Coronavirus: Cath Kidston to Call Administrators


Cath Kidston models

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Cath Kidston

Floral fashion brand Cath Kidston is ready to file for administration as the coronavirus shutdown pushes High Street retailers to the breaking point.

The move will jeopardize nearly 950 jobs at the company, which is known for its colorful designs.

Debenhams, the department store chain, is also expected to appoint directors this week.

And reports have revealed that Topshop owner Arcadia may be able to withdraw from the leases of some of its 550 stores.

Cath Kidston has confirmed his intention to appoint the consultancy firm Alvarez & Marsal as directors.

A spokesperson said it was part of an ongoing process to explore all options for society, which was in the midst of a recovery plan before the global Covid-19 pandemic.

Cath Kidston employs 941 people, 820 of whom have been put on leave under the government employee payment plan.

After the coronavirus outbreak forced stores to close, Cath Kidston remained online.

But most of the employees were put on leave on March 22, which means the government will pay 80% of an employee’s salary up to £ 2,500 per month.

An urgent review of the business began last month and potential buyers have expressed interest.

The chain sells furniture, clothing and home accessories in branded floral and vintage prints. It has 60 stores in the United Kingdom and a presence in 200 worldwide. Founded in 1993, it was bought by Baring Private Equity Asia in 2016.

It is believed that so-called prepackaged administration is now the most likely outcome for Cath Kidston.

Debenhams, which employs approximately 20,000 people, is also considering prepackaging administration.

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Debenhams employs approximately 20,000 people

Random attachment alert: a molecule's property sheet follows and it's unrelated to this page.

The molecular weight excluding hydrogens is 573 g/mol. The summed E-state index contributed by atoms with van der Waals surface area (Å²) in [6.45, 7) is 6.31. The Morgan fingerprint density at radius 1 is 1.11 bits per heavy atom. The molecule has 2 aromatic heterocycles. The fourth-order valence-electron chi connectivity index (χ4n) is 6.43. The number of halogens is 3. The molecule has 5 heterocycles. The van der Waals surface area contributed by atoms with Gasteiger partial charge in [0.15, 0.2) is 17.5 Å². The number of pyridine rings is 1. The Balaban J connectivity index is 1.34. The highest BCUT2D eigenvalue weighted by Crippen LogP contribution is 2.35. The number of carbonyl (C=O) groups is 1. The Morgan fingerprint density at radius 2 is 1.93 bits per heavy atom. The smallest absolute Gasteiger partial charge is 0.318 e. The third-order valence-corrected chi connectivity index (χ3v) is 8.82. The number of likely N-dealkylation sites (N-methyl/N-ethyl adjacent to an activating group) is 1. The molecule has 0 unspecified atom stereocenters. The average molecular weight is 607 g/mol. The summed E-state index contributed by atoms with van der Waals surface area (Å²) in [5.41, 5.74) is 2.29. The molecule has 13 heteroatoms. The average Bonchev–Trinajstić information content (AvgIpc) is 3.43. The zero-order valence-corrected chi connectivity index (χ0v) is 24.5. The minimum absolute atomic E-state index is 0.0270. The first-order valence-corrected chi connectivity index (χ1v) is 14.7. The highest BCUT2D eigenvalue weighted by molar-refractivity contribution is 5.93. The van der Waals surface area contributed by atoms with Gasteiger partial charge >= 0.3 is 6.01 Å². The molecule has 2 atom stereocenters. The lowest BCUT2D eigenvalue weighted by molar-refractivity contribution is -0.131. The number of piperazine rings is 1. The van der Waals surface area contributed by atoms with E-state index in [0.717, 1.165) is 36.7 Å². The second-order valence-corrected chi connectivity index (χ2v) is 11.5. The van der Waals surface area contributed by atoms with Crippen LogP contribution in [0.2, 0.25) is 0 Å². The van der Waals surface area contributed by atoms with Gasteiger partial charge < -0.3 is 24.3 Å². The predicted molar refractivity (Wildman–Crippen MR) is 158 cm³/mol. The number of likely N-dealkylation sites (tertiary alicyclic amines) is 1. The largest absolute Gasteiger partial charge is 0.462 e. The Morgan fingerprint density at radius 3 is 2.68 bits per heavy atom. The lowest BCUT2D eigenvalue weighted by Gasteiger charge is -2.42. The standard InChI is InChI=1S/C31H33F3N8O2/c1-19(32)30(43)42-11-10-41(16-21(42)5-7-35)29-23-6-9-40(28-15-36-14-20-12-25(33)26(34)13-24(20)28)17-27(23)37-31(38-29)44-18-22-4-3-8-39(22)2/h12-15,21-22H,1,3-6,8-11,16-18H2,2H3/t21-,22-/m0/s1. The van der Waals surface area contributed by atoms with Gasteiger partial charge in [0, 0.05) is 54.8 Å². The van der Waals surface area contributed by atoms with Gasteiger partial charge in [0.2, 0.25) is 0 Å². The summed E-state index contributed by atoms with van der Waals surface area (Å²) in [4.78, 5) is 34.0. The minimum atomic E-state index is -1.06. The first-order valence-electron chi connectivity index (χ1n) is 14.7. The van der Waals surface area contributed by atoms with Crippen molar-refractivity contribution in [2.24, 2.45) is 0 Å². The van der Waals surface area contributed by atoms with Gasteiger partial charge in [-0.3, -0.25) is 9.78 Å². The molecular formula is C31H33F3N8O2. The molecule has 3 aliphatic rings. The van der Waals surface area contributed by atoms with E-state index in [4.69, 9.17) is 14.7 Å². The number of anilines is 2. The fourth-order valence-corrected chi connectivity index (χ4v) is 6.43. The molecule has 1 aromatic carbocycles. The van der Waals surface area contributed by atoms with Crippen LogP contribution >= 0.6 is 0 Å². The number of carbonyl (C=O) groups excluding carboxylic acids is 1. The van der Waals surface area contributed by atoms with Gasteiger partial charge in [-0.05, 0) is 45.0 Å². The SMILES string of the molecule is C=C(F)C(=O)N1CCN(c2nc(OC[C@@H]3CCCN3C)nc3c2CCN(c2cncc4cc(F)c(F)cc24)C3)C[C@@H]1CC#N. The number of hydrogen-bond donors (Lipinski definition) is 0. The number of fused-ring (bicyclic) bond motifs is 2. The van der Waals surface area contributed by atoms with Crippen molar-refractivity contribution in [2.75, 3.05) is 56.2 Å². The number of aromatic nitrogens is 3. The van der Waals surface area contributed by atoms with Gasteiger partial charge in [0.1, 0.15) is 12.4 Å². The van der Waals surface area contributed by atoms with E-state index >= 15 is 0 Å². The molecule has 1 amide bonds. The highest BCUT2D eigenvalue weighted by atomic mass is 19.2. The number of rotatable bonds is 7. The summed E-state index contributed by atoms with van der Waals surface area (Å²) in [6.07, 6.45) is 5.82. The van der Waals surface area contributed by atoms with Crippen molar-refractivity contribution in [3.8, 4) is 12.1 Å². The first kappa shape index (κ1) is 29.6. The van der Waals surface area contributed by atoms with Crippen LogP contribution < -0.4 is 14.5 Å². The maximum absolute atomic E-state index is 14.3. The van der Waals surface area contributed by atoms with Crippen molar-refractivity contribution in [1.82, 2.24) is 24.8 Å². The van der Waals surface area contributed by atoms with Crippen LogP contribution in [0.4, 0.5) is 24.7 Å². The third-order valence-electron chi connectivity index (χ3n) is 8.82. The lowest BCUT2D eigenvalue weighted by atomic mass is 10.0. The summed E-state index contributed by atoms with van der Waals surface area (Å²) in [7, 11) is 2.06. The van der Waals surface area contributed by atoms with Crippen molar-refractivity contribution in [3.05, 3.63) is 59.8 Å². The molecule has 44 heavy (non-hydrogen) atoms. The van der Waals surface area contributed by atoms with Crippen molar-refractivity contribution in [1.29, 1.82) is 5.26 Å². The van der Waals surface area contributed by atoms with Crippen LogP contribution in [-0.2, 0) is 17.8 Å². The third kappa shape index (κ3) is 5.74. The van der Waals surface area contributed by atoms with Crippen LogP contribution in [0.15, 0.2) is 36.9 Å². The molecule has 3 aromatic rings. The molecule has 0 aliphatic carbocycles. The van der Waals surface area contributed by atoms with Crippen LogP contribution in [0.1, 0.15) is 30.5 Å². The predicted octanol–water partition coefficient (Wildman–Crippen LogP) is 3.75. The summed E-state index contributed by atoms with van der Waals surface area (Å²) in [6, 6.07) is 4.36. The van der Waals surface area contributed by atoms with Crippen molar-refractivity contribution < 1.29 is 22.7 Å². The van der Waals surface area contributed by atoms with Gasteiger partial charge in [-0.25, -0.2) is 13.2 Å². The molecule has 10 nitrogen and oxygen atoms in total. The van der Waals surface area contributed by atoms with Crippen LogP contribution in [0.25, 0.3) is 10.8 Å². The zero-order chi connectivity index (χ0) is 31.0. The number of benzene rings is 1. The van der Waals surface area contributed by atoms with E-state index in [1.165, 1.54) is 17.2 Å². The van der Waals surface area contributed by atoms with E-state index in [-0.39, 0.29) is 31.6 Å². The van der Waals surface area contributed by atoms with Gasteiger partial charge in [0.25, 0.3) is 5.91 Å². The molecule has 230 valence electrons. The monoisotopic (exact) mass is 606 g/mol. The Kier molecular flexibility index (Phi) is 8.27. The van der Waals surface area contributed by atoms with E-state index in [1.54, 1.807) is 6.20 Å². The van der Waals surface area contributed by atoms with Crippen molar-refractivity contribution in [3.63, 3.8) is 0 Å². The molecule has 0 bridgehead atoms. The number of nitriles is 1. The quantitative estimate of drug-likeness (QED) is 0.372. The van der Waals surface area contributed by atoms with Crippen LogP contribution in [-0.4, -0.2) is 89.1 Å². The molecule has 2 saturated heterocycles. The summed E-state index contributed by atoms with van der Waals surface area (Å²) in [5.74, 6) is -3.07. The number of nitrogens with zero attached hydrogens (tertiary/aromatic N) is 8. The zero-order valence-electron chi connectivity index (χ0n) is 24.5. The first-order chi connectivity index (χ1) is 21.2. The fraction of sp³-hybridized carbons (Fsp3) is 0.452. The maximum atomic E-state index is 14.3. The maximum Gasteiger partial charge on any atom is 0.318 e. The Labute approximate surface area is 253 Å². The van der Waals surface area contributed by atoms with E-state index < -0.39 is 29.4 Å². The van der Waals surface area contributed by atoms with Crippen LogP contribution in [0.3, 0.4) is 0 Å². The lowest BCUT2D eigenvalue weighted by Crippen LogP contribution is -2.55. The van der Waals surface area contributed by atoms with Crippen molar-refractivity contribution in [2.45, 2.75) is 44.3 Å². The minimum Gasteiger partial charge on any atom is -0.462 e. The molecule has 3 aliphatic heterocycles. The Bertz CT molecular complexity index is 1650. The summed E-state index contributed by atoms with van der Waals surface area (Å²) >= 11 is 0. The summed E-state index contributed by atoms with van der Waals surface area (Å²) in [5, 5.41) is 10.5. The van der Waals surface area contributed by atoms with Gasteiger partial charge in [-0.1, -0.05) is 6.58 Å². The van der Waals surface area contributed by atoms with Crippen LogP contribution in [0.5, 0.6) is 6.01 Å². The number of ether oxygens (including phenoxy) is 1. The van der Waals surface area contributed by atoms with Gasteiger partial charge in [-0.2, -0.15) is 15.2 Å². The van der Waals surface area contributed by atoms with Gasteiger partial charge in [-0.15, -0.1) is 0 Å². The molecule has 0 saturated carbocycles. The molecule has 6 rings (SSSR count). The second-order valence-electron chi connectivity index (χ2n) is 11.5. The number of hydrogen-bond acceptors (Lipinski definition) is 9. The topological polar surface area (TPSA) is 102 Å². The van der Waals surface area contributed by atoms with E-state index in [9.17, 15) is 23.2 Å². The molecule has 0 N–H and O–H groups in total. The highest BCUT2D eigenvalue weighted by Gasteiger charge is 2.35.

If this goes ahead, it will be the second time in a year that the retailer has filed for administration.

Debenhams is understood to want to protect the company from claims by creditors, including suppliers who have not yet been paid.

Meanwhile, the Sunday Times reported that Arcadia, which is owned by Sir Philip Green, is preparing to give up several of its property leases.

An Arcadia spokesperson said, “No decision has been made yet.”

Arcadia has laid off 14,500 of its 16,000 workers since the coronavirus shutdown and said board members and executives are being cut between 25% and 50% in wages.

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Sir Philip Green controls Arcadia which owns Topshop, Dorothy Perkins and Burtons

Arcadia is also facing uncertainty about the future of its dealerships in Debenhams stores which include the brands Dorothy Perkins, Evans, Miss Selfridge and Wallis.

As the High Street remains closed, some retailers such as Primark have chosen to cancel orders with their suppliers.

The New Look fashion chain recently informed its suppliers that the payment of stocks already in its stores or distribution center would be delayed “indefinitely”.

While the coronavirus has put a lot of pressure on many companies, independent retail expert Clare Bailey said that retailers have already been under pressure for two or three years due to the uncertainty surrounding Brexit and its effect on consumer confidence.

” [Coronavirus] was the final straw of all the straws that broke the already very broken camel’s back, “she said.


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